Scott Boras was able to land Prince Fielder a massive contract, but two of his other clients, Ryan Madson and Edwin Jackson, ended up settling for one-year deals well below what they were expecting when the offseason began.
Jerry Crasnick of ESPN.com writes that “there’s a lot of buzz in baseball circles that Madson might be on the verge of shopping for a new agent in the aftermath of a bad negotiating experience this offseason.”
Madson, however, said today that he’s sticking with Boras:
I’m still with Scott and I plan on being with Scott for the foreseeable future. Everything is the same. That’s the way the business part of the game works. You can hear one story from one person and that’s the truth, then a different story from somebody else and that could be true. It’s a group of people making decisions, and you’re not going to pin it down unless you get the whole group together.
Boras claimed that the Phillies did Madson wrong by pulling what he believed was a four-year, $44 million offer made early in the offseason, but general manager Ruben Amaro Jr. insists it never reached the acceptance stage. Philadelphia then signed Jonathan Papelbon for $50 million and Madson settled for a one-year, $8.5 million deal from the Reds.
It’s probably misleading to say that cost him $35 million, because if healthy Madson will be able to land another sizable deal next offseason, but no one could blame him for being disappointed with how things went. And if Boras is going to be lavished with praise for the Fielder signing, the flipside should be true when it comes to Madson and Jackson.
Yankees starter Luis Severino and Phillies starter Aaron Nola both signed contract extensions within the last week. Severino agreed to a four-year, $40 million contract with a 2023 club option. Nola inked a four-year, $45 million deal with a 2023 club option.
While the deals both represented significant raises and longer-term financial security for the right-handed duo, some feel like the players are selling themselves short. It has become a more common practice for players to agree to these types of deals in part due to how stagnant free agency has become. Get the money while you can.
Mets starter Noah Syndergaard is in a similar situation as Severino and Nola were. He and the Mets avoided arbitration last month, agreeing on a $6 million salary for the 2019 season. He has two more years of arbitration eligibility left. A contract extension with the Mets would presumably cover both of those years plus two or three years of what would be free agent years. As Tim Britton of The Athletic reports, however, Syndergaard plans to test free agency when the time comes.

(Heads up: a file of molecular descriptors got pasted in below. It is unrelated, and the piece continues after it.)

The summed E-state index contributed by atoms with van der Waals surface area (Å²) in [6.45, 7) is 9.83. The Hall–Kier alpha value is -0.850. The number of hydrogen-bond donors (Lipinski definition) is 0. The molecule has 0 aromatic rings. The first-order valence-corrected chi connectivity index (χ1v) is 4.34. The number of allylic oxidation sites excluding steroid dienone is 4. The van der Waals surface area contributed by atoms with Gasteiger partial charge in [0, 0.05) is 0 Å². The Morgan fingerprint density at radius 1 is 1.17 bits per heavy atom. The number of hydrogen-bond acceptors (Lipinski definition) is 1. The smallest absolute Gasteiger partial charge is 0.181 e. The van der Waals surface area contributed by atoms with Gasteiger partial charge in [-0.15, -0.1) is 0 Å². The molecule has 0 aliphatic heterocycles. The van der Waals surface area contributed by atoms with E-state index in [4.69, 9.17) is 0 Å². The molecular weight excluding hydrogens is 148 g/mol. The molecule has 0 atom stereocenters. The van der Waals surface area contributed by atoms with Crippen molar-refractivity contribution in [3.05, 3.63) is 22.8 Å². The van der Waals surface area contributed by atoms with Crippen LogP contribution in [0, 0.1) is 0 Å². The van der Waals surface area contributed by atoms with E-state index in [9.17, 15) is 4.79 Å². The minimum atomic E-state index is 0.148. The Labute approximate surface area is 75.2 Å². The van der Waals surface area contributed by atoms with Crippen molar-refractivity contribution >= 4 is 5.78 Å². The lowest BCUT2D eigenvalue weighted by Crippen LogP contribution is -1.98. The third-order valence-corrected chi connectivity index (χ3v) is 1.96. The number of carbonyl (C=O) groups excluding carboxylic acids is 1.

Syndergaard said, “I trust my ability and the talent that I have. So I feel like I’m going to bet (on) myself in free agency and not do what they did. But if it’s fair for both sides and they approach me on it, then maybe we can talk.” He clarified that he would be open to a conversation about an extension, but the Mets thus far haven’t approached him about it. In his words, “There’s been no traction.”
Syndergaard, 26, has been one of baseball’s better starters since debuting in 2015. He owns a career 2.93 ERA with 573 strikeouts and 116 walks in 518 1/3 innings. Among pitchers to have logged at least 400 innings since 2015 and post a lower ERA are Clayton Kershaw (2.22), Jacob deGrom (2.66) and Max Scherzer (2.71). Syndergaard made only seven starts in 2017 yet still ranks seventh among pitchers in total strikeouts since 2015.
If Sydergaard doesn’t end up signing an extension, he will be entering free agency after the 2021 season. The collective bargaining agreement expires in December 2021 and a new one will likely be agreed upon around that time. Syndergaard will hopefully have better prospects entering free agency then than players do now.